Outstanding SA: Vicki Stone

Vicki Stone, First Union Securities, Louisville, Ky. Vicki is the epitome of professionalism. She is a can do' person with a great attitude. She's well-respected and well-liked by everyone in the office and really helps to keep things flowing smoothly. Alice Tiano, financial adviser, First Union Securities, Louisville, Ky. Vicki is very knowledgeable. I trust her as much as I do Jill. Jill takes care

Vicki Stone,
First Union Securities,
Louisville, Ky.

“Vicki is the epitome of professionalism. She is a can do' person with a great attitude. She's well-respected and well-liked by everyone in the office and really helps to keep things flowing smoothly.”
Alice Tiano, financial adviser, First Union Securities, Louisville, Ky.

“Vicki is very knowledgeable. I trust her as much as I do Jill. Jill takes care of my investments, but Vicki knows about everything and always goes way beyond the call of duty to help me.”
Jane Fink, client, Louisville, Ky.

Finding answers for a client, spending a day off assisting a prospect, or tracking down clients' much-relied-on monthly distribution checks, are all in a day's work for Vicki Stone, lead sales assistant for Jill Bradley, a financial adviser at First Union Securities in Louisville, Ky.

Stone started in the business in 1985 as a receptionist for what was then J.C. Bradford. Three months later, she became a sales assistant for five brokers. In 1988, when the firm opened a satellite office in another part of town with Bradley coming over as producing manager, Stone took a giant step forward.

“Jill's sales assistant left the business,” Stone says. “I saw this as a great opportunity and applied for the position.”

Bradley says, “I'm grateful every day that Vicki took this leap of faith.”

Since starting with Bradley as both a sales assistant and secretary, the office has grown to 19 financial advisers with 12 support staffers.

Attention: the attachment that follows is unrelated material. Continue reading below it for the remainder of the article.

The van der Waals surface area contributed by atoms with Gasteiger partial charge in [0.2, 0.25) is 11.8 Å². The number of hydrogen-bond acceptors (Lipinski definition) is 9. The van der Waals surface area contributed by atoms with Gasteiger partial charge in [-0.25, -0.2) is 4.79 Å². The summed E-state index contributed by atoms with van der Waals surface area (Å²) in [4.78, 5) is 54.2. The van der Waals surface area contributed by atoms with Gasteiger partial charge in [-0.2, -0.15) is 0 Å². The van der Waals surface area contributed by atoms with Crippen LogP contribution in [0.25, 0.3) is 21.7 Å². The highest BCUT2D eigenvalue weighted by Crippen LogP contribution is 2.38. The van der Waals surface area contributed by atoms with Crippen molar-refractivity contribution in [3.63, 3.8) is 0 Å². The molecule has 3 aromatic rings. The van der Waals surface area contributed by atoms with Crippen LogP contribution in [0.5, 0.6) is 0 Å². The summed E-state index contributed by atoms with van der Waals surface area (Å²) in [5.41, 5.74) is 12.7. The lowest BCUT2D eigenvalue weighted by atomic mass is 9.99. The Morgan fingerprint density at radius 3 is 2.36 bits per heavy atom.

During that time, Bradley added two more sales assistants to her team, rounding out a business that has grown to $200 million in assets, over 1,000 accounts and $1.6 million in production.

Stone, who passed the Series 7 exam in 1994, was named Employee of the Year in 1995 and last spring received the Recognition of Excellence award for “superior skills, talents and accomplishments.”

Her strong suit, she says, is her organizational ability, one of several elements needed to cover the day-to-day challenges of the job. “You also need to be a good listener and very patient, especially when working with a wide range of personalities,” she says.

Clients agree. “She is always ready to help and never makes me feel that whatever she's doing for me is ever any trouble,” says Jane Fink, a long-time client.

Over the years, Stone has evolved into a tax-reporting expert, handling many calls from CPAs. Clients get intimidated by the reporting forms, Stone says. “I became the person who asked the questions and learned the answers from the home office or from the Internet,” Stone says.

On another occasion, Stone spent a Saturday assisting a disabled prospect whose spouse was retiring from a local manufacturing plant. It was a separation lecture, and Stone wanted to make sure the couple was able to get there and feel comfortable with what was being explained. “I sat with them and took notes so I could go over it with them later.”

Knowing how to get the job done without a lot of wasted effort is another of Stone's specialties, Bradley says. “Through a network of support personnel in the home office, Vicki makes it her business to watch out for a number of retired people who rely on their monthly retirement distributions.”

“It's very important to these people who are counting on that money,” Stone says. “I have a six-page chart of everyone who takes a distribution, and I call at least three business days ahead of time to make sure the money is going to be there when it is supposed to be there.”

Stone admits her conscientiousness can sometimes be carried to an extreme. “If I have to rely on somebody else to send out a statement or a check, I check and recheck. Unless I actually see it, I don't believe it will get done. That might be cynical,” she explains, “but I come from a family of worriers.

“Following through to make sure things get done is just part of who I am, and how I do my job.”

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